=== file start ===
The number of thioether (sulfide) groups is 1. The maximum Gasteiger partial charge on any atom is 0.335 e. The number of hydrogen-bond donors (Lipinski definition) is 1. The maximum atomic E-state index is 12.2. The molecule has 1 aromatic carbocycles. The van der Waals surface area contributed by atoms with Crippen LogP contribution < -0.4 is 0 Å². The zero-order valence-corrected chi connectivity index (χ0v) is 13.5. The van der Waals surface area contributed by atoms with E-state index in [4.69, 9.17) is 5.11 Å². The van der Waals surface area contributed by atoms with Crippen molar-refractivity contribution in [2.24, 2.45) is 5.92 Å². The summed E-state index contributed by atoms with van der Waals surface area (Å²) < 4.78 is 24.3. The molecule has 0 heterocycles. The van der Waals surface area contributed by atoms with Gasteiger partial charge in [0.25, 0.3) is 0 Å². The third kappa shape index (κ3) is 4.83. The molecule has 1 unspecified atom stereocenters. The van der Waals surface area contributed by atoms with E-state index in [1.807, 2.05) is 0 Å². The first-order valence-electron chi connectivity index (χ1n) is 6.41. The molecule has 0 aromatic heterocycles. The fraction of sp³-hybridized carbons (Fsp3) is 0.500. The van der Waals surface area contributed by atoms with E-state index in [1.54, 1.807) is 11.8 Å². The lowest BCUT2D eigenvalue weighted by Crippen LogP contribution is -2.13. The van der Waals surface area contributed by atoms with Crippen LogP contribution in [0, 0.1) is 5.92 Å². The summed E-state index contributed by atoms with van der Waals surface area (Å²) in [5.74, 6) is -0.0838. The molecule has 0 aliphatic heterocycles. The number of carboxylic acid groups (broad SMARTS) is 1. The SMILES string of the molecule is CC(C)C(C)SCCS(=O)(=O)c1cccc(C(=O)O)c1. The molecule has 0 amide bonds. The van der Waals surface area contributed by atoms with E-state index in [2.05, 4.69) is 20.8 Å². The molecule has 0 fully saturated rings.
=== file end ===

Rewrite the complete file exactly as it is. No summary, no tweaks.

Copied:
The number of thioether (sulfide) groups is 1. The maximum Gasteiger partial charge on any atom is 0.335 e. The number of hydrogen-bond donors (Lipinski definition) is 1. The maximum atomic E-state index is 12.2. The molecule has 1 aromatic carbocycles. The van der Waals surface area contributed by atoms with Crippen LogP contribution < -0.4 is 0 Å². The zero-order valence-corrected chi connectivity index (χ0v) is 13.5. The van der Waals surface area contributed by atoms with E-state index in [4.69, 9.17) is 5.11 Å². The van der Waals surface area contributed by atoms with Crippen molar-refractivity contribution in [2.24, 2.45) is 5.92 Å². The summed E-state index contributed by atoms with van der Waals surface area (Å²) < 4.78 is 24.3. The molecule has 0 heterocycles. The van der Waals surface area contributed by atoms with Gasteiger partial charge in [0.25, 0.3) is 0 Å². The third kappa shape index (κ3) is 4.83. The molecule has 1 unspecified atom stereocenters. The van der Waals surface area contributed by atoms with E-state index in [1.807, 2.05) is 0 Å². The first-order valence-electron chi connectivity index (χ1n) is 6.41. The molecule has 0 aromatic heterocycles. The fraction of sp³-hybridized carbons (Fsp3) is 0.500. The van der Waals surface area contributed by atoms with E-state index in [1.54, 1.807) is 11.8 Å². The lowest BCUT2D eigenvalue weighted by Crippen LogP contribution is -2.13. The van der Waals surface area contributed by atoms with Crippen LogP contribution in [0, 0.1) is 5.92 Å². The summed E-state index contributed by atoms with van der Waals surface area (Å²) in [5.74, 6) is -0.0838. The molecule has 0 aliphatic heterocycles. The number of carboxylic acid groups (broad SMARTS) is 1. The SMILES string of the molecule is CC(C)C(C)SCCS(=O)(=O)c1cccc(C(=O)O)c1. The molecule has 0 amide bonds. The van der Waals surface area contributed by atoms with E-state index in [2.05, 4.69) is 20.8 Å². The molecule has 0 fully saturated rings.